Qualifier Dominique Schaefer defeated No. 9 seed Sara Tomic of Australia 6-3, 6-4, Mia Horvit downed No. 11 seed Emily Arbuthnott of Great Britain and qualifier Andrea Kevakian beat No. 16 seed Madison Bourguignon 7-6(3), 6-3.

Top seed Anna Kalinskaya of Russia and No. 2 seed Elena Ruse of Romania both advanced in straight sets, with Kalinskaya playing Desiatnikov and Ruse meeting Kevakian.

The first round of doubles saw both top-seeded teams go out.  In the girls draw, Usue Arconada and Ruse lost to Gabby Andrews and Horvit 6-1, 3-6, 10-8, and in the boys draw, Tommy Paul and Nathan Ponwith beat Seong Chan Hong and Chan-Yeong Oh of Korea 6-7(4), 7-5, 10-7.

For complete draws and Wednesday's order of play, see the tournament website.

The first day of US Open qualifying produced several excellent wins for teenage wild cards.  Ernesto Escobedo defeated No. 24 seed Somdev Devvarman of India 6-3, 6-2, Tornado Alicia Black got past Naomi Broady of Great Britain 7-6(6), 7-6(2), Louisa Chirico downed Maria Irigoyen of Argentina 6-2, 6-2, and Katerina Stewart beat Yuliya Beygelzimer of Ukraine 6-3, 6-1.  Other US players who picked up first rounds wins were: wild card Maria Sanchez, Irina Falconi and Michael Russell.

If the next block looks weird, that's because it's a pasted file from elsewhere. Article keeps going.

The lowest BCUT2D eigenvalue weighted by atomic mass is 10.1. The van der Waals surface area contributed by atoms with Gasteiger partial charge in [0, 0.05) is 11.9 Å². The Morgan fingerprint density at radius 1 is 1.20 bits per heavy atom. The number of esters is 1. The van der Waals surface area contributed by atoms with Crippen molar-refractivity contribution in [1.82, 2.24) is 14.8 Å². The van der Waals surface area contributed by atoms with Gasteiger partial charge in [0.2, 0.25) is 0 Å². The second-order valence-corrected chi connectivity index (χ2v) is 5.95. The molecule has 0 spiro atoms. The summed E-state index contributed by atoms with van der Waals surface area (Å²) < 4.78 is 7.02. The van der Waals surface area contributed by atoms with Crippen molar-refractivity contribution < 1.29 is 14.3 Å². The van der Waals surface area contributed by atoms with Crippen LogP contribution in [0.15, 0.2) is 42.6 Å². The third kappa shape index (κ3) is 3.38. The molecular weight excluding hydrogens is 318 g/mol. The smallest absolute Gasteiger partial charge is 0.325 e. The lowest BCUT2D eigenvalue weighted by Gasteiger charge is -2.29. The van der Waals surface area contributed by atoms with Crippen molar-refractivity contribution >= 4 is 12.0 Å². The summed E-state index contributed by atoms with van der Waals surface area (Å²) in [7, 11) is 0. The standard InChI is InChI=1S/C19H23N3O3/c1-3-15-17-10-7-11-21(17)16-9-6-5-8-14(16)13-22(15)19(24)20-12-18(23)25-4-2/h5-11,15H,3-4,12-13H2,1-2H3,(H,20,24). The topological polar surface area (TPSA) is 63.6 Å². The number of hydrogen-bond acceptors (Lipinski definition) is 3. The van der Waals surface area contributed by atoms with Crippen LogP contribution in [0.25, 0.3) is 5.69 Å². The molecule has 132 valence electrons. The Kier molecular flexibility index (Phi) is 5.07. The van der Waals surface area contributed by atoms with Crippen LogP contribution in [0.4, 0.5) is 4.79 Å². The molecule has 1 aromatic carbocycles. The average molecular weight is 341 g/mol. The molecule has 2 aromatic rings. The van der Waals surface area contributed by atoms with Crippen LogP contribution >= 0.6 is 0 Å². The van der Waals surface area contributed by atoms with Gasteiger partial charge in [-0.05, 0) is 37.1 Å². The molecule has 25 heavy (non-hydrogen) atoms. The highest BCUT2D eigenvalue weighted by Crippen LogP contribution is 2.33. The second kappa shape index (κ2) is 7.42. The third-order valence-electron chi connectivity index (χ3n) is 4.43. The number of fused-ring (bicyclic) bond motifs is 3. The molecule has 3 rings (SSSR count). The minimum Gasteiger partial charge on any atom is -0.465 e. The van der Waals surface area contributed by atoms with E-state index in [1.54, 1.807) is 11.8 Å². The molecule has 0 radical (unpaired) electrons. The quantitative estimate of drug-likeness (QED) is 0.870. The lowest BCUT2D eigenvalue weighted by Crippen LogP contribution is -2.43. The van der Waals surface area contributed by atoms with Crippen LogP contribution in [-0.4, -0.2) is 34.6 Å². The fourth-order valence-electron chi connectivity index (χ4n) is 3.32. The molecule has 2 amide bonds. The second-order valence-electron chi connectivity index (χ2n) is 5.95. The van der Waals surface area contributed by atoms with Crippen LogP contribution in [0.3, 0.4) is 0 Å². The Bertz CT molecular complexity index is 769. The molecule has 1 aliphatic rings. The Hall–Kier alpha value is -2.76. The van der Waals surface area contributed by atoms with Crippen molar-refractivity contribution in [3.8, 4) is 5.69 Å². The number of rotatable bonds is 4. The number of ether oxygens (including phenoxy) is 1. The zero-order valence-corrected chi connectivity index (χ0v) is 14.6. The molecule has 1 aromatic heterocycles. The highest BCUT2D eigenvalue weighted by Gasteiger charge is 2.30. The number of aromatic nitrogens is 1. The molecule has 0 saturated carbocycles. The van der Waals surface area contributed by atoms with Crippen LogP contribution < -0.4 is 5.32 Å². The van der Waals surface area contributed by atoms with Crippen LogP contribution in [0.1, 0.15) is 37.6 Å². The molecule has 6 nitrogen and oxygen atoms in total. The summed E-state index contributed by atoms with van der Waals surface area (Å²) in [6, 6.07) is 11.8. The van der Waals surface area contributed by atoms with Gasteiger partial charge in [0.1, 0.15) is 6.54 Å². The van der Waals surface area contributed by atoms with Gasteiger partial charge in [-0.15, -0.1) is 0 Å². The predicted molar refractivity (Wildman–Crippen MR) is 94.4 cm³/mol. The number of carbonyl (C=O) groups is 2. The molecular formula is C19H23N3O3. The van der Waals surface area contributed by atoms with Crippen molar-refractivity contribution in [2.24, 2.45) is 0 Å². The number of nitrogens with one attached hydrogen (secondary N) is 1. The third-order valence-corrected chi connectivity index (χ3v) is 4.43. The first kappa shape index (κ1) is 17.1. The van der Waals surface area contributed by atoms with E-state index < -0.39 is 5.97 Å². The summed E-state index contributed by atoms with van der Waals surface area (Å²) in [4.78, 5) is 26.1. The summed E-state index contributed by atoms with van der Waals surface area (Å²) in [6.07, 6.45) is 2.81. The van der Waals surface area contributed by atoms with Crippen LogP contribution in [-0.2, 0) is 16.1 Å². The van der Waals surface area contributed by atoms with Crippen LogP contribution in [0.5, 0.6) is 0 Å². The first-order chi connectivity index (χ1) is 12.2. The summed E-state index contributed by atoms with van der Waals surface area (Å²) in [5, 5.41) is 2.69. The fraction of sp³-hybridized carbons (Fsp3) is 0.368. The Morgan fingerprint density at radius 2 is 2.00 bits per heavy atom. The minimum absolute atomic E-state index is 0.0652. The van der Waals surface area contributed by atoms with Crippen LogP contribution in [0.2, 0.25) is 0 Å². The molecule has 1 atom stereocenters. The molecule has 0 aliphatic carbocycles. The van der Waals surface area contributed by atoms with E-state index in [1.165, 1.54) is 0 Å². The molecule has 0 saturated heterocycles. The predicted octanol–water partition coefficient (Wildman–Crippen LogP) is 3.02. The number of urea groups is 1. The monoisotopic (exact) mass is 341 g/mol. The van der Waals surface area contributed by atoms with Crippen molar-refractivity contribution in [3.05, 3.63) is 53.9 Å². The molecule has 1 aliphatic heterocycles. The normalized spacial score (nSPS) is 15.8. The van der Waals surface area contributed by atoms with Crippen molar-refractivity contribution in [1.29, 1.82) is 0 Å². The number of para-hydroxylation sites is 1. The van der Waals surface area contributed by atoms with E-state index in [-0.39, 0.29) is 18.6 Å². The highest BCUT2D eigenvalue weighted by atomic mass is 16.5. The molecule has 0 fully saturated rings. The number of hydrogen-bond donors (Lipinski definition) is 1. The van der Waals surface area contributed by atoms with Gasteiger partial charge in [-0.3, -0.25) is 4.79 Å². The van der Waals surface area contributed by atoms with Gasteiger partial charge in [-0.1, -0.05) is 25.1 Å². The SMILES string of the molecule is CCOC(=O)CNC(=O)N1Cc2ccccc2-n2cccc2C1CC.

The rest of the first round qualifying matches are Wednesday, with nine US men and six US women on the schedule.

Mitchell Frank plays Stefan Kozlov in a battle of wild cards on Court 17, Francis Tiafoe is also on that court against No. 11 seed Tatsuma Ito of Japan, while Melanie Oudin(26) plays there against Sesil Karatantcheva of Kazakhstan.

The other five US women on Wednesday's schedule are No. 7 seed Anna Tatishvili(7) against Nao Hibino of Japan, and four wild cards: Jennifer Brady against Carina Witthoeft of Germany, Caitlin Whoriskey against Danka Kovinic(5) of Montenegro, Samantha Crawford against Heidi El Tabakh of Canada and Asia Muhammad against Ksenia Pervak(18) of Russia.

The six other US men in action Wednesday are Rajeev Ram(28) against Martin Fischer of Austria, Rhyne Williams against Roberto Carballes Baena of Spain, Austin Krajicek against Norbert Gombos(13) of Slovakia, Taylor Fritz against Jan Mertl of the Czech Republic, Mackenzie McDonald against Ricardas Berankis(8) of Lithuania and Collin Altamirano against Luca Vanni of Italy.

Qualifying draws are available at usopen.org.  Qualifying matches are being televised on the CBS Sports Network.